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I am a software developer trying to learn applied geophysics. Specifically I am interested in seismic attributes. I have a strong background in mathematics and signal processing and therefore grasp the theory quite easily. However the geology and the applied part is a problem for me. What i would like is a book/tutorial that takes the reader trough very detailed concrete examples with no theory whatsoever. Any suggestions?

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  • $\begingroup$ Can you clarify what you mean by 'examples' and 'with no theory whatsoever'? Do you mean geological examples, with no geological theory, or attribute analysis examples, with no seismic theory? Most (useful) case studies have a bit of both... $\endgroup$ – kwinkunks Jun 23 '15 at 15:39
  • $\begingroup$ Many books use a lot of pages describing the theory. This information is easy to get hold off. What is difficult is to learn a bit of the practical knowledge a seismic interpreter holds without working as a junior geophysicist. As an example say that the tutorial extracts several seismic attributes with different settings (timegates)on an interpreted horizon and displays the images: Next the tutorial goes on to pinpoint say a channel on the images and explain why it appears clearer on one of the images. Also the tutorial should explain briefly about the geology and ideally distribute the data. $\endgroup$ – Andy Jun 24 '15 at 7:22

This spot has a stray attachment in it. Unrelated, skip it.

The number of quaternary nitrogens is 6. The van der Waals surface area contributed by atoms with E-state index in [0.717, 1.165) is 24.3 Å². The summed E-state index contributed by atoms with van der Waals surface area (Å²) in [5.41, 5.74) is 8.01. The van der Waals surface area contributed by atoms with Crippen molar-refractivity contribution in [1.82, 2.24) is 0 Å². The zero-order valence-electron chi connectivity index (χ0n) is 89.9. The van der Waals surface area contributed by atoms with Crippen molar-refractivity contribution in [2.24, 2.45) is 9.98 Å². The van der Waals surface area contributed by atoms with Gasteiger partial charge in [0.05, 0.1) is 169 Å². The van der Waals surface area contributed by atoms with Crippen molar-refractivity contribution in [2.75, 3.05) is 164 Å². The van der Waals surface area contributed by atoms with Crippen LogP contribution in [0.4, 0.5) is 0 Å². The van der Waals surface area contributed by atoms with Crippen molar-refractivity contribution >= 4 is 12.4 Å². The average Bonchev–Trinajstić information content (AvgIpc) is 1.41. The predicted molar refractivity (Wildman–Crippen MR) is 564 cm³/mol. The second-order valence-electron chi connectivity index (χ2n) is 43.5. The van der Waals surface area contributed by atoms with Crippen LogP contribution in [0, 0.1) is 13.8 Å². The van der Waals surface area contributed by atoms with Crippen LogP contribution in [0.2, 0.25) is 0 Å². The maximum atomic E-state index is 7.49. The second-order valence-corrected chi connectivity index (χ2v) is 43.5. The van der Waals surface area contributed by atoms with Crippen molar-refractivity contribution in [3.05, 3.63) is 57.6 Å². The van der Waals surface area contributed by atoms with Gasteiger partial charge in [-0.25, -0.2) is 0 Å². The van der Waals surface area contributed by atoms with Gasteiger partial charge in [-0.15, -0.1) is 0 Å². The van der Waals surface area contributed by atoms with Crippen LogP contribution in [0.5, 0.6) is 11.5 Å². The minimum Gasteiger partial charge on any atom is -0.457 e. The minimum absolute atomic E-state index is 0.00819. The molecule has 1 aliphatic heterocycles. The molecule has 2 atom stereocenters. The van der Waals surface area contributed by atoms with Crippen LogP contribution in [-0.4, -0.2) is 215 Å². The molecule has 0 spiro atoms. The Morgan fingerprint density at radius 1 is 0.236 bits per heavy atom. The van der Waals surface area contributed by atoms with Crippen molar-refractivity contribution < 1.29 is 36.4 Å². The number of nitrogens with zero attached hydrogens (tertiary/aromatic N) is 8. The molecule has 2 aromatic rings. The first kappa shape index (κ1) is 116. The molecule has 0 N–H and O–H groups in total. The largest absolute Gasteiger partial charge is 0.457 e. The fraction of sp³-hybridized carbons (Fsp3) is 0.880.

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Here's a list of resources I've compiled before. Between them, maybe you'll find what you're after:

I recommend learning what you can about rocks — their genesis, their properties, and especially their acoustic and elastic behaviour. If possible, go and see outcrops or at least cores. If possible, take classes in sedimentology, petrology, or even reservoir engineering.

You need to read about integrated interpretation; here are some other phrases to look for: well ties, phase estimation, spectral decomposition, seismic inversion, pre-stack seismic analysis, AVO. I recommend subscribing to CSEG Recorder, EAGE First Break and SEG Leading Edge.

Good luck in your quest!

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  • $\begingroup$ Thank you very much kwinkunks! BTW I enjoy reading the agilegeoscience blog. $\endgroup$ – Andy Jun 24 '15 at 7:25

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